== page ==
The owners of the two-story building at Clinton and Remsen streets denied a published report that they are about to sell the building — a story that created a panic across Brooklyn Heights that the building would be torn down for a 14-story tower.
It may someday become just such a building — a tower is legal under the current zoning, after all — but a representative of the owner told The Stoop this week that the building was not on the market.
“The owners just wanted to know [the value of] what they own, so they retained us to evaluate the possibilities,” said Barry Kimchy of the Marcus and Millichap real-estate firm.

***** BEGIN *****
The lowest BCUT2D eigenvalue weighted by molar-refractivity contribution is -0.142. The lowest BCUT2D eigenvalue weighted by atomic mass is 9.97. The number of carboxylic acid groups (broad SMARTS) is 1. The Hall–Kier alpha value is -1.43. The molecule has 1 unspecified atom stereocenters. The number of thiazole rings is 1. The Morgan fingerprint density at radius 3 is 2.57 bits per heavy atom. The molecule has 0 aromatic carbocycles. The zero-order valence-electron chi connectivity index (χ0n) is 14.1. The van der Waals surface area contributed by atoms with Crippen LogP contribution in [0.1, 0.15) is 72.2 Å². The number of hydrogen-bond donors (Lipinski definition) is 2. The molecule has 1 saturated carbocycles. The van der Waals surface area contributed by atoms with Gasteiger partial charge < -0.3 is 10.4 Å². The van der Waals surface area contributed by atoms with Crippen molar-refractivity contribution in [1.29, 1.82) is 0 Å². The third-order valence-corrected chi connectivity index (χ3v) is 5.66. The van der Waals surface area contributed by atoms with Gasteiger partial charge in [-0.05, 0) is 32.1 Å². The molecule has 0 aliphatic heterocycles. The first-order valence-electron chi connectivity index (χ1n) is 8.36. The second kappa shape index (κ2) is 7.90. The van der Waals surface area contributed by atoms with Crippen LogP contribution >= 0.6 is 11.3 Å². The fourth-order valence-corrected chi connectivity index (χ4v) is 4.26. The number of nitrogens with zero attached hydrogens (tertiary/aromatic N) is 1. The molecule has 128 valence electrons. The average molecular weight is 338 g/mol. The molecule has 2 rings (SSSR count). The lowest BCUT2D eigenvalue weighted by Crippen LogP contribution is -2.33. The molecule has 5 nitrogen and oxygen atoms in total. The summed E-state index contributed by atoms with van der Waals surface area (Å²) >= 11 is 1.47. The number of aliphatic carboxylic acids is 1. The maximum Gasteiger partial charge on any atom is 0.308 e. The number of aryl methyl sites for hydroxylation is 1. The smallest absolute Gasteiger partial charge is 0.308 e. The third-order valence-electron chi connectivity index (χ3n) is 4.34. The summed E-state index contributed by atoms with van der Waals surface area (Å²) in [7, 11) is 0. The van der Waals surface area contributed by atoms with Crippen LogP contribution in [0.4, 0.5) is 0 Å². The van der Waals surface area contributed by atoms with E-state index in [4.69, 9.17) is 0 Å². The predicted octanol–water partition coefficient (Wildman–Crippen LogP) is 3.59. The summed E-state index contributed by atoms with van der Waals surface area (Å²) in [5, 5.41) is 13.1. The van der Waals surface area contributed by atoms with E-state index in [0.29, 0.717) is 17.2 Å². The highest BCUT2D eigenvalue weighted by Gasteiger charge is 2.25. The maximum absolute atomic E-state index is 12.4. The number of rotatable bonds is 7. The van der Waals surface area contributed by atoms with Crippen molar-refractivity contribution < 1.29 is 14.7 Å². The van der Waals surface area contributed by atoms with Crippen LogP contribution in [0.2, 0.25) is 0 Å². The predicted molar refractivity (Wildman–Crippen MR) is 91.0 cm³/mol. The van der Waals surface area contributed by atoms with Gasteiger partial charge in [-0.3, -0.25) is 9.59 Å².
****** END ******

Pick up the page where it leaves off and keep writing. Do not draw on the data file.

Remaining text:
The building, located at the corner of Remsen Street, is inside the historically protected section of Brooklyn Heights, but outside a zoning area that bars buildings rising above 50 feet.
As such, a buyer could construct something that would tower over the rowhouses of Remsen Street and obscure views all over the area.
The panic began after a newspaper reported that the owners had put the building up for sale for $22 million.
But Kimchy said the $22 million figure is merely an estimate of the building’s maximum value, and not an asking price.
Still, some members of the Heights establishment said they remained cautious.
“This is a very sensitive site,” said Judy Stanton, the executive director of the Brooklyn Heights Association.
“If they build something that’s too tall … it would change the character of the neighborhood.
“Building heights are a big factor when it comes to what is and is not historically accurate,” Stanton added.
©2007 Community Newspaper Group
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